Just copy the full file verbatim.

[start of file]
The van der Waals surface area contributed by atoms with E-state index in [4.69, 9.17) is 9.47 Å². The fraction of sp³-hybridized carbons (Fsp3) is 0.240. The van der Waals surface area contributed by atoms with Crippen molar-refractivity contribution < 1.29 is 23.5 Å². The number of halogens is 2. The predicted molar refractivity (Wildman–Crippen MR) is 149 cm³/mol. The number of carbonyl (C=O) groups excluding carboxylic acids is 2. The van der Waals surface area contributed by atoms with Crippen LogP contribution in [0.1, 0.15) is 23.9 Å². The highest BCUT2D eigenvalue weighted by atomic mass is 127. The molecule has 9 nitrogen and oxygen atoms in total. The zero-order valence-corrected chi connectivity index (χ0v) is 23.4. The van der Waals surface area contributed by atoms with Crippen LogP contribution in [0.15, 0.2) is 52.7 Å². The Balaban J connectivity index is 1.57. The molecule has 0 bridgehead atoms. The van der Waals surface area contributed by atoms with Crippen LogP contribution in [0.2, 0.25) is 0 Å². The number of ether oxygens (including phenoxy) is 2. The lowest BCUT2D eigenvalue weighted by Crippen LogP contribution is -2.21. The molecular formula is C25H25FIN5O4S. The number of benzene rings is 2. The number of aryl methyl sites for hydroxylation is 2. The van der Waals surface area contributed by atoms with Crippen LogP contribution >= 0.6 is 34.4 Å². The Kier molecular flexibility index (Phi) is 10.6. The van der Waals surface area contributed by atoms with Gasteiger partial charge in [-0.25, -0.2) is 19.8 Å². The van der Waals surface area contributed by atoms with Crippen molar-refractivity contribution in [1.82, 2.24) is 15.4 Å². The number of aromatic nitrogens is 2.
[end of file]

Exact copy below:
The van der Waals surface area contributed by atoms with E-state index in [4.69, 9.17) is 9.47 Å². The fraction of sp³-hybridized carbons (Fsp3) is 0.240. The van der Waals surface area contributed by atoms with Crippen molar-refractivity contribution < 1.29 is 23.5 Å². The number of halogens is 2. The predicted molar refractivity (Wildman–Crippen MR) is 149 cm³/mol. The number of carbonyl (C=O) groups excluding carboxylic acids is 2. The van der Waals surface area contributed by atoms with Crippen LogP contribution in [0.1, 0.15) is 23.9 Å². The highest BCUT2D eigenvalue weighted by atomic mass is 127. The molecule has 9 nitrogen and oxygen atoms in total. The zero-order valence-corrected chi connectivity index (χ0v) is 23.4. The van der Waals surface area contributed by atoms with Crippen LogP contribution in [0.15, 0.2) is 52.7 Å². The Balaban J connectivity index is 1.57. The molecule has 0 bridgehead atoms. The van der Waals surface area contributed by atoms with Crippen LogP contribution in [0.2, 0.25) is 0 Å². The number of ether oxygens (including phenoxy) is 2. The lowest BCUT2D eigenvalue weighted by Crippen LogP contribution is -2.21. The molecular formula is C25H25FIN5O4S. The number of benzene rings is 2. The number of aryl methyl sites for hydroxylation is 2. The van der Waals surface area contributed by atoms with Crippen LogP contribution >= 0.6 is 34.4 Å². The Kier molecular flexibility index (Phi) is 10.6. The van der Waals surface area contributed by atoms with Gasteiger partial charge in [-0.25, -0.2) is 19.8 Å². The van der Waals surface area contributed by atoms with Crippen molar-refractivity contribution in [1.82, 2.24) is 15.4 Å². The number of aromatic nitrogens is 2.